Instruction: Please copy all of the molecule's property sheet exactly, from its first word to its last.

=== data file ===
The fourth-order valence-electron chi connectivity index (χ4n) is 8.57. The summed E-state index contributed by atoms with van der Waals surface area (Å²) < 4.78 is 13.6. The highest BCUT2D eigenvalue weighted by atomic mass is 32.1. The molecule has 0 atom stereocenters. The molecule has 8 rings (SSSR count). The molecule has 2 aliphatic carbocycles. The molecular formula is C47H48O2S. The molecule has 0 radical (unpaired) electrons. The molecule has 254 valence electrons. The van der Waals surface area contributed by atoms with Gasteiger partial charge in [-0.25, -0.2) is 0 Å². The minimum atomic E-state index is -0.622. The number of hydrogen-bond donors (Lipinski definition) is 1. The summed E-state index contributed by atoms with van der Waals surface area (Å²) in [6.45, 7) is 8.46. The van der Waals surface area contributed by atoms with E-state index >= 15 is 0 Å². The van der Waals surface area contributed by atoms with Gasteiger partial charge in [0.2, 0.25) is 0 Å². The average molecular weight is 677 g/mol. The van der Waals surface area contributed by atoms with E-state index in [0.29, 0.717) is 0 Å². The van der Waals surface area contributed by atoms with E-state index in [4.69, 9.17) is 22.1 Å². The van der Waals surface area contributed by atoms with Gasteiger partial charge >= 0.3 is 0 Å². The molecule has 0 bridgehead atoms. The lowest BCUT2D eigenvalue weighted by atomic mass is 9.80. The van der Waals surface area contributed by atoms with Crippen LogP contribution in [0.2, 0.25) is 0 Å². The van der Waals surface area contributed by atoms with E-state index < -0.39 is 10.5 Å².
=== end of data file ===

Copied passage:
The fourth-order valence-electron chi connectivity index (χ4n) is 8.57. The summed E-state index contributed by atoms with van der Waals surface area (Å²) < 4.78 is 13.6. The highest BCUT2D eigenvalue weighted by atomic mass is 32.1. The molecule has 0 atom stereocenters. The molecule has 8 rings (SSSR count). The molecule has 2 aliphatic carbocycles. The molecular formula is C47H48O2S. The molecule has 0 radical (unpaired) electrons. The molecule has 254 valence electrons. The van der Waals surface area contributed by atoms with Gasteiger partial charge in [-0.25, -0.2) is 0 Å². The minimum atomic E-state index is -0.622. The number of hydrogen-bond donors (Lipinski definition) is 1. The summed E-state index contributed by atoms with van der Waals surface area (Å²) in [6.45, 7) is 8.46. The van der Waals surface area contributed by atoms with E-state index >= 15 is 0 Å². The van der Waals surface area contributed by atoms with Gasteiger partial charge in [0.2, 0.25) is 0 Å². The average molecular weight is 677 g/mol. The van der Waals surface area contributed by atoms with E-state index in [0.29, 0.717) is 0 Å². The van der Waals surface area contributed by atoms with E-state index in [4.69, 9.17) is 22.1 Å². The van der Waals surface area contributed by atoms with Gasteiger partial charge >= 0.3 is 0 Å². The molecule has 0 bridgehead atoms. The lowest BCUT2D eigenvalue weighted by atomic mass is 9.80. The van der Waals surface area contributed by atoms with Crippen LogP contribution in [0.2, 0.25) is 0 Å². The van der Waals surface area contributed by atoms with E-state index < -0.39 is 10.5 Å².